Step 4: Avoiding onsite design liability
Conducting the design stage with a cohesive approach in RIBA Stage 4 reduces the risk of onsite design and install and associated design liability risks. Design work should not be conducted during RIBA Stage 5. Variations onsite should be obvious due to visibility of the detailed and agreed design for the firestopping. This would then trigger the processes outlined in the Change Control strategy to verify that any change is evidenced as being fit for purpose. Third party certification, CE marking and primary test evidence for any proposed alternative firestopping solution should be provided. Where this doesn’t exist, the main contractor must seek further suitable advice, as there may be a need for an expert technical assessment of the suggested solution.
Assessments should never replace certification/test evidence but if they are carried out in accordance with industry guidance they should offer good assurance of required performance in a real fire situation. However, all changes need to have supporting evidence; this stops the design/build process from happening ‘on the hoof’ and records the accountable person who made changes and why they made them.
Step 5: Firestopping quality control
Depending on the size of the project it might be appropriate to have mock-ups of the identified firestopping solutions as designed and specified. Providing a controlled example of how each of the firestops should be installed, with clear instructions and product references, will allow for quality assurance inspection by the installation team and any other quality/regulatory audits. These sample benchmarks should be signed off by the collaborative design team.
Step 6: Work control
Work control, sequencing and quality control are very important in getting firestopping correct. Many simultaneous jobs are occurring on a building site and unless these are sequenced correctly there is a real danger of existing firestop being compromised by installing additional services, or through water damage if the property is not weather tight, or of new services being added through compartment walls without appropriate firestopping.
A competent specialist contractor should be used for firestopping work. The use of unskilled labour to complete firestopping work has undoubtedly led to issues with poorly installed firestop in many existing buildings. It is a skilled job and not one to be given to a general labourer or regarded as something the plumber or electrician can do as they run pipe or cable. Using contractors who have a current certificate from an independent UKAS accredited certification body offers the best level of assurance that the company has competent/skilled employees, and that they operate with a quality assurance management system. The scope of the work should be checked and the certification scheme requirements should also be examined to ensure the process of certification is robust.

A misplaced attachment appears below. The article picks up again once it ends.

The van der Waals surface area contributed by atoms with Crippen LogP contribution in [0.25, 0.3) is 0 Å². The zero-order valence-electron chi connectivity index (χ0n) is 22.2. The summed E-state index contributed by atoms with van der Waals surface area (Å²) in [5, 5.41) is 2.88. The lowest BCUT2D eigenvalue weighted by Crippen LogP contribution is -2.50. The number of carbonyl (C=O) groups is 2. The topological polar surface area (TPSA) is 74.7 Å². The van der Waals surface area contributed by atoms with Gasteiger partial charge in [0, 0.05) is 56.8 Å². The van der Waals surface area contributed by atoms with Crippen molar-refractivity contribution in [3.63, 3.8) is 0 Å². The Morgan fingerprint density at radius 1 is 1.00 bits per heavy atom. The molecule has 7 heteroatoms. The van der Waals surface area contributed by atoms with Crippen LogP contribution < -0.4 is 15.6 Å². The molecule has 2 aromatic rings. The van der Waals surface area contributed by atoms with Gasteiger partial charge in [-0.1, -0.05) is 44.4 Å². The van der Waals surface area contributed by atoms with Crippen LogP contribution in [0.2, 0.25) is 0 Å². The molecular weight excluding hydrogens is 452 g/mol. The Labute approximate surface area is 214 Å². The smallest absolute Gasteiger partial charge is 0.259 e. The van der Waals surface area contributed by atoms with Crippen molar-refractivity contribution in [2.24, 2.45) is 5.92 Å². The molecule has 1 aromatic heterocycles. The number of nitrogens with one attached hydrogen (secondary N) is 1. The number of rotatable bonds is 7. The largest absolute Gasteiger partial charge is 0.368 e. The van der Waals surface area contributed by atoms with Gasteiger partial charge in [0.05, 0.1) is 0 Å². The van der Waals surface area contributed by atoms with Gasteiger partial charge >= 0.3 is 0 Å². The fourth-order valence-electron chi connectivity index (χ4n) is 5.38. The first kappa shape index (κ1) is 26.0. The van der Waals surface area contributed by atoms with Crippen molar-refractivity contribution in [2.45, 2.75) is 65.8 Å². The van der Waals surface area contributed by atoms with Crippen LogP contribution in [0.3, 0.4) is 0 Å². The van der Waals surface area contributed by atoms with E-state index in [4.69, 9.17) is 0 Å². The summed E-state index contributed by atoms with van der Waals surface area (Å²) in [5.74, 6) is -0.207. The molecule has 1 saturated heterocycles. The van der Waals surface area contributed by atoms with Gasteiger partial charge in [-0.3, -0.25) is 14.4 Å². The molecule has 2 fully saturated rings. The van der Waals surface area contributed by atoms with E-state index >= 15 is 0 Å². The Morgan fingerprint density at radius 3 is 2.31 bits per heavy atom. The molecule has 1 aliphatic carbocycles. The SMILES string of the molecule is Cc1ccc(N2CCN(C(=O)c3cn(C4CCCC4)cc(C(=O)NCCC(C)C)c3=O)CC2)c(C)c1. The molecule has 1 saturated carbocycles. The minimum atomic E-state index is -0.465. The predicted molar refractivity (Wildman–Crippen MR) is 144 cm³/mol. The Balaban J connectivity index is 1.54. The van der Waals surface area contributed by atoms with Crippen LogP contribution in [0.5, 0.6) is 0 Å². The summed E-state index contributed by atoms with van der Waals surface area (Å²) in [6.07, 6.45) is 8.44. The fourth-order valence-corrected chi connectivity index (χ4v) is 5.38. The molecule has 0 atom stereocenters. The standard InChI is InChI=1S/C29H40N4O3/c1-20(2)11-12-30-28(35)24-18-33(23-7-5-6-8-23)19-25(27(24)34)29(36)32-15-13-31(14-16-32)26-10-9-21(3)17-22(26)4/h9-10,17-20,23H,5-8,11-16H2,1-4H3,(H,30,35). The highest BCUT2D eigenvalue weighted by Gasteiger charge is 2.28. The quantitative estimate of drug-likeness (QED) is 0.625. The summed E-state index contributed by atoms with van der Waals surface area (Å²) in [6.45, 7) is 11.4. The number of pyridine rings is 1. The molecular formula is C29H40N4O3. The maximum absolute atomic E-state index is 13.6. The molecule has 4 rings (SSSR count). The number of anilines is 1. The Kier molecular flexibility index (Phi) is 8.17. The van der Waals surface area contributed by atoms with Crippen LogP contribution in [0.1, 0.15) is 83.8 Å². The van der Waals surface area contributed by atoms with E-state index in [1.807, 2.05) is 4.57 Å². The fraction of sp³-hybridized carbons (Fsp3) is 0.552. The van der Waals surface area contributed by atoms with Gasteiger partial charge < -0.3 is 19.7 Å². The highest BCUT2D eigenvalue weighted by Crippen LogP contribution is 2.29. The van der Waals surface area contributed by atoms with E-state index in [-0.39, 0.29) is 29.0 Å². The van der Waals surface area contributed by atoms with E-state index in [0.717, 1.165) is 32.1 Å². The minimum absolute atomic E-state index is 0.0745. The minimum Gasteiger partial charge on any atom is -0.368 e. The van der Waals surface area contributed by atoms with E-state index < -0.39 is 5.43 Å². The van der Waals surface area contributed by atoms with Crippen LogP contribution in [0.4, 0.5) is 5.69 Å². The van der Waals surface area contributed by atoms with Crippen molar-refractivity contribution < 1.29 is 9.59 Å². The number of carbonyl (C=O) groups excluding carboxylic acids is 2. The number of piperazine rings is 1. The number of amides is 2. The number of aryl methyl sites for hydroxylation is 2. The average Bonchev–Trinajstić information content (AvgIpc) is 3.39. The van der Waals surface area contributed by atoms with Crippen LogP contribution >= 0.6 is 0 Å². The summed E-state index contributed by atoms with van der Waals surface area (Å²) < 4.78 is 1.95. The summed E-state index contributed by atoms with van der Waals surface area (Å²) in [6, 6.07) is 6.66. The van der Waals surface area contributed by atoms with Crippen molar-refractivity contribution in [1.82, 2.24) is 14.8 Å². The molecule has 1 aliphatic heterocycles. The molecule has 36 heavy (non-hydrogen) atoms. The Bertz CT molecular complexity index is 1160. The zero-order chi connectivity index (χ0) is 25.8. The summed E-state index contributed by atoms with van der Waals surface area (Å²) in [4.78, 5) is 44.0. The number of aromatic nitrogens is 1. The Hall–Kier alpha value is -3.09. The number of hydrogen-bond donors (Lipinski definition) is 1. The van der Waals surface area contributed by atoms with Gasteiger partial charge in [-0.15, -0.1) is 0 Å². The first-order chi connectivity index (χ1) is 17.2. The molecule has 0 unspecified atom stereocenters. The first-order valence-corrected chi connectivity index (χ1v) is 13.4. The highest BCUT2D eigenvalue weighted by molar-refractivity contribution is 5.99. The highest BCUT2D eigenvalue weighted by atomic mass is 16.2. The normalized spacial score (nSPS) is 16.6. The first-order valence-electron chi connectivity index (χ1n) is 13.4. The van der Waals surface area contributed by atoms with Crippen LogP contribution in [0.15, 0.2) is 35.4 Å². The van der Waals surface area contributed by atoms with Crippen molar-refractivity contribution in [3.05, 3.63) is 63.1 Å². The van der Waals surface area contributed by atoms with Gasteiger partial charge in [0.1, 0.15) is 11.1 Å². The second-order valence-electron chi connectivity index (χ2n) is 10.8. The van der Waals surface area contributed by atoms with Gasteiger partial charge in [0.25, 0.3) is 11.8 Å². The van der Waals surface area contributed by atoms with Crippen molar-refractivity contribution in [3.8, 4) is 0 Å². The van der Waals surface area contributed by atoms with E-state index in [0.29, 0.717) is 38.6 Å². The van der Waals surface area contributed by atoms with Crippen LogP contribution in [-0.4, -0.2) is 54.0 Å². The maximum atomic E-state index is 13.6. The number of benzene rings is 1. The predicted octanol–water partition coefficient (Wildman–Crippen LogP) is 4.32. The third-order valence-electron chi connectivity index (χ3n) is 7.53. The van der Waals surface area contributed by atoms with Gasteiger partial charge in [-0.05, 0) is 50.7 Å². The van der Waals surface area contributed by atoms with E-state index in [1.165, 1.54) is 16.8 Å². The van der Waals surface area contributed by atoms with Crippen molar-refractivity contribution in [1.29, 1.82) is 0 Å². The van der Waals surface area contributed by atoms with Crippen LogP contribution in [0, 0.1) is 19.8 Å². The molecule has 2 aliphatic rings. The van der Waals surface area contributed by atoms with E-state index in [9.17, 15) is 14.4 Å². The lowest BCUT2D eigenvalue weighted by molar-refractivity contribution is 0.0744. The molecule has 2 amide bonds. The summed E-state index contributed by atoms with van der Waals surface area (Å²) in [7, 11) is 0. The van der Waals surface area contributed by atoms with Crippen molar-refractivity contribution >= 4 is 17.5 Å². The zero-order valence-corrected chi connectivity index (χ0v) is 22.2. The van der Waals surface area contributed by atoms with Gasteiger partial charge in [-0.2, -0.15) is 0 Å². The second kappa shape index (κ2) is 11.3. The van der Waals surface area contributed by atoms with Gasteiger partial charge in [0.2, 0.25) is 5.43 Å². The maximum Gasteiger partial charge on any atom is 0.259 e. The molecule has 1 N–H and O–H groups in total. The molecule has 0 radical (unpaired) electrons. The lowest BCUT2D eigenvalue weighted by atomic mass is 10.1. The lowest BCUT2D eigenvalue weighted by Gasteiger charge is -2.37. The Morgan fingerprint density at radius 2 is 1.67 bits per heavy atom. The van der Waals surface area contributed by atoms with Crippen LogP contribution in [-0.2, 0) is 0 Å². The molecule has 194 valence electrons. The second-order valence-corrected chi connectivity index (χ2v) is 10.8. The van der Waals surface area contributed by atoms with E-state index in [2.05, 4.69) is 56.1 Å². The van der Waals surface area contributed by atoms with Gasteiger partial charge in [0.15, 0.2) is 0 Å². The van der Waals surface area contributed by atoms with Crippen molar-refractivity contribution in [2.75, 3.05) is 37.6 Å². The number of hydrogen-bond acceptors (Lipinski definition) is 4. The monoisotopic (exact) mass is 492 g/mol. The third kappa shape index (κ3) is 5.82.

The use of subcontractor installers by the certificated company should not be accepted without clear evidence that the subcontractor can be included in the certification for the parent company.
Each firestopping job should be identified at the design stage and therefore a unique reference number should be generated to identify the specific penetration, its location and what design firestop should be used. The competent contractor should confirm the penetration matches the description. They should take photographs before, during and after as evidence of the work completed. The materials used should be matched against the specification and checked that the penetration is as described in the technical design. All manufacturer’s instructions and the certification/CE/test supporting evidence should be available to the contractor and they should have been checked against the specification prior to installation.
A competent certificated installer will label each penetration and record the details about the date it was completed, and which installer did the work. That, combined with a final photo of the completed firestop, offers confirmation of the job completion.
Step 7: Quality checks
Regardless of the confirmation by the competent contractor that the job has been done correctly, it must be checked. Quality control checks underpin most other aspects of our life, from consumer goods to pharmaceuticals, that helps ensure what is made is fit for purpose.
The certificated contractor themselves will have a system of supervisory checks of the work their installers have done. The format and depth of that inspection should be transparent and sufficient for the size and complexity of the site. The ASFP TGD 17: Code of practice for the installation & inspection of fire stopping systems in buildings offers a suggested matrix of inspections.
In addition to the contractor’s internal quality checks, it is recommended that a third-party quality check is done. A reliance on building control inspection is not sufficient for this purpose. The use of an independent passive fire protection inspection body may be appropriate, or the use of a technical expert from within the principle contractor organisation. The use of destructive testing of a sample of the installed fire stopping systems should be considered, as appropriate for the complexity of the site.